When Mojdeh Poul first moved from Iran to the U.S. to pursue an engineering degree, she planned on returning home after finishing her studies. The curiosity and courage that brought her there ended up keeping her there, then led her from engineering into marketing, and ultimately into her current role as president of 3M Canada.
By Hailey Eisen
In 1984, Mojdeh Poul, the fourth daughter in a family of five, left her home in Iran for the United States. A passionate math and sciences student, with a strong desire to receive an Engineering degree, Mojdeh enrolled at the University of Louisville, where her older sister was living at the time.
Mojdeh arrived armed with the values that her parents had instilled in her since she was a child. “It was my father who encouraged me to have the confidence in my potential and capabilities, and my mother who taught me to have discipline and high standards for myself,” she recalls. She assumed she would return to Iran upon completing her Bachelor of Science and Master of Engineering degrees, but she decided to stay and explore opportunities within the US that wouldn’t have been possible in Iran.
As a young engineer at General Electric, Mojdeh interacted often with customers, and found she enjoyed the challenge of helping them solve their problems. She began to wonder about transitioning into a more customer-facing role. Once she left the industrial world of GE to join the world of medical devices and healthcare, she shared this ambition with her new boss and was given some advice on how to successfully continue pivoting her career. “I was advised that an MBA would help facilitate the move into the marketing world, and help broaden my horizons,” she recalls. “And, it proved to do exactly that.” Shortly after she began her MBA studies in 1992, she was given an opportunity in a marketing role, despite her lack of prior marketing experience.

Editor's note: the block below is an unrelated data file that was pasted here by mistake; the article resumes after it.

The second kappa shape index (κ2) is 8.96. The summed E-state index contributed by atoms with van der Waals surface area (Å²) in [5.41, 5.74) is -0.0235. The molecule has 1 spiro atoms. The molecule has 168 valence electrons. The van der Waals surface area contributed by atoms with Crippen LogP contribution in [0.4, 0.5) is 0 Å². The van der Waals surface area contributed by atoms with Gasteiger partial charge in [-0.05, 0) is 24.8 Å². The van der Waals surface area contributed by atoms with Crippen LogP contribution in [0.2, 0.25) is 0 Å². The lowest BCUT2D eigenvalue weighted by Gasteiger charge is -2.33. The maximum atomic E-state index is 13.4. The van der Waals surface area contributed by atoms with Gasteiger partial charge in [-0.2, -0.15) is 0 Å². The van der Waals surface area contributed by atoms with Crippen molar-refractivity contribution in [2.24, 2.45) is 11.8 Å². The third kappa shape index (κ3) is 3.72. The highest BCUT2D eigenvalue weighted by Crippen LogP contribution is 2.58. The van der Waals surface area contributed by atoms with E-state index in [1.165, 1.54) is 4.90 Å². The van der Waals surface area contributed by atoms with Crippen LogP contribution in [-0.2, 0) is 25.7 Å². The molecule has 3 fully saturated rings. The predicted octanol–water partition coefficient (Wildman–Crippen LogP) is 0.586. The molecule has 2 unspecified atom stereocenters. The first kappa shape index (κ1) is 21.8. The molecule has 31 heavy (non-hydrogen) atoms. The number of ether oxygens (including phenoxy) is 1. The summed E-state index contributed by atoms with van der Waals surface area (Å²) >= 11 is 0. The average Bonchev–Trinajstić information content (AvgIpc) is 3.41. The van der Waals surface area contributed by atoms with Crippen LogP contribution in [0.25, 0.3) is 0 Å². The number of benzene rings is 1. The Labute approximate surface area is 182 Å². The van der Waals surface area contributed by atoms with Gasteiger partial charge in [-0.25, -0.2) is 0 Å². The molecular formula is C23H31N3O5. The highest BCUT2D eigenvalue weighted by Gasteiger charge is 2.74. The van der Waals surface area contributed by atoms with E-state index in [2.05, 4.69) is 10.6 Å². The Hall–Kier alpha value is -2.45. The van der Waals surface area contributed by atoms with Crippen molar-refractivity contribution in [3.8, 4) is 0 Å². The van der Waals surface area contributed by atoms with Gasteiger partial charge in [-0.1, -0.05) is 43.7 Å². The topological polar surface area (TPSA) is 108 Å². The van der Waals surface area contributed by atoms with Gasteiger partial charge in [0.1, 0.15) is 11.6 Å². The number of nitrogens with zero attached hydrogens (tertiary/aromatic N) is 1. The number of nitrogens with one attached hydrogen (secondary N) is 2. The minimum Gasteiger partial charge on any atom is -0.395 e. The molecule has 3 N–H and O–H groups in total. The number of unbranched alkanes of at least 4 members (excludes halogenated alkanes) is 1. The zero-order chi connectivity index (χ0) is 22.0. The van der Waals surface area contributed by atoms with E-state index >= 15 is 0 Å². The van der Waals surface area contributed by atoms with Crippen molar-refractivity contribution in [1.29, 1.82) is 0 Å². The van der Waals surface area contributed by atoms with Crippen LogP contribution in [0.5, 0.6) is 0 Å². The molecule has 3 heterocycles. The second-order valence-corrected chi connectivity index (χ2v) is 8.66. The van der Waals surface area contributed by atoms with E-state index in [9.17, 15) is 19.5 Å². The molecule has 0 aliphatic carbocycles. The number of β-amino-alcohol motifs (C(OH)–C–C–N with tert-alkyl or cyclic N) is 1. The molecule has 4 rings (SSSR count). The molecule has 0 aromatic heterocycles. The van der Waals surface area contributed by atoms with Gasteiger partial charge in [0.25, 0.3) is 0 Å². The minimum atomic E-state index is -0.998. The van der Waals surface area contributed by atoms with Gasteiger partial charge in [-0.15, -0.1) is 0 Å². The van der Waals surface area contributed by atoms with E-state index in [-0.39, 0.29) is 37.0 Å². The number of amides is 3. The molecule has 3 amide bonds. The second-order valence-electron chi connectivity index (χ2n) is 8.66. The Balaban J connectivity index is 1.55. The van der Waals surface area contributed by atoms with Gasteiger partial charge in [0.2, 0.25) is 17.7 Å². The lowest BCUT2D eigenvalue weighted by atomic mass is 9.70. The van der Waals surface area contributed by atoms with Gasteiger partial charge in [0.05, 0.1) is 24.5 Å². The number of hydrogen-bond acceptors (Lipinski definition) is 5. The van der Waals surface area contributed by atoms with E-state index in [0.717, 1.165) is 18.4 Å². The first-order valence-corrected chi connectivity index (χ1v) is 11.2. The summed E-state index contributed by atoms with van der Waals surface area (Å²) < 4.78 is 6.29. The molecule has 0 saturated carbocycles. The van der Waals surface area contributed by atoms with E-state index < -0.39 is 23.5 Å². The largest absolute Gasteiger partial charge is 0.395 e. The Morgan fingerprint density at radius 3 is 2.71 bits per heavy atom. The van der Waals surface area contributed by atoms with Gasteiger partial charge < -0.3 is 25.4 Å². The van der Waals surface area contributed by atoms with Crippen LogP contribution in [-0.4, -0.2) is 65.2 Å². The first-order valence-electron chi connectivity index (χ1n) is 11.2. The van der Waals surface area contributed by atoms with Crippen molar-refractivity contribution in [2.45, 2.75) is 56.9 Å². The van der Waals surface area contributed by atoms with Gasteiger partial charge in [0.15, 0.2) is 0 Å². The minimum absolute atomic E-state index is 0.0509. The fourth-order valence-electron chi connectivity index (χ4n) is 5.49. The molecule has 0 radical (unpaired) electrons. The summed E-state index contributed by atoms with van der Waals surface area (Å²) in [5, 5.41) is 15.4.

Mojdeh also recalls the sense of purpose she felt when she started working in an industry where she contributed to improving and saving lives. “Working on something you’re passionate about gives you that extra boost of energy and engagement that stretches you to do more every day,” she says.
In 2011, she began working at 3M in the US, where she held a number of functional and business leadership positions before being appointed president of 3M Canada in September of 2016. From management, into functional leadership roles, and executive positions, Mojdeh says her career has really been about harnessing her curiosity and courage to always look and stretch beyond. It’s an attitude that has made her a great fit for her current company. “The wonderful thing about 3M,” explains Mojdeh, “is that there are so many opportunities, so many possibilities, within the organization to be challenged, gain a diverse set of experiences, and contribute.”
As the 3M Canada president, she’s responsible for the entire 3M portfolio in Canada — some of which she didn’t have experience with, but was eager to learn all about. “Early in my career — when I was a young, impatient leader, constantly looking for my next role — one of the best pieces of advice I got was to always fully immerse myself in learning my business, customers, and market, and focus fully on delivering results. I was told if I did those things that my next role would always find me, and it always has.”
Mojdeh is certainly fully immersed — not only with learning about her customers within the many industries that 3M serves, but also with understanding Canada’s unique culture. “When I lived in the US, I just assumed Canada and the US were almost the same — but what I’ve found, very early on, is that Canadian culture is indeed different,” she says. The change has been inspiring for someone who’s driven by curiosity. Mojdeh, her husband, and her 13-year-old son and 11-year-old daughter have been taking this opportunity to explore Canada from coast to coast, having already visited Whistler, Banff, Niagara Falls, and Newfoundland, to name a few.
Looking back to her first big move, Mojdeh says none of her career success would have been possible if her father hadn’t been so supportive of her desire to leave Iran to study engineering. “He always told us there was nothing we couldn’t do if we set our minds to it — instilling the confidence in me that’s guided me throughout my career.”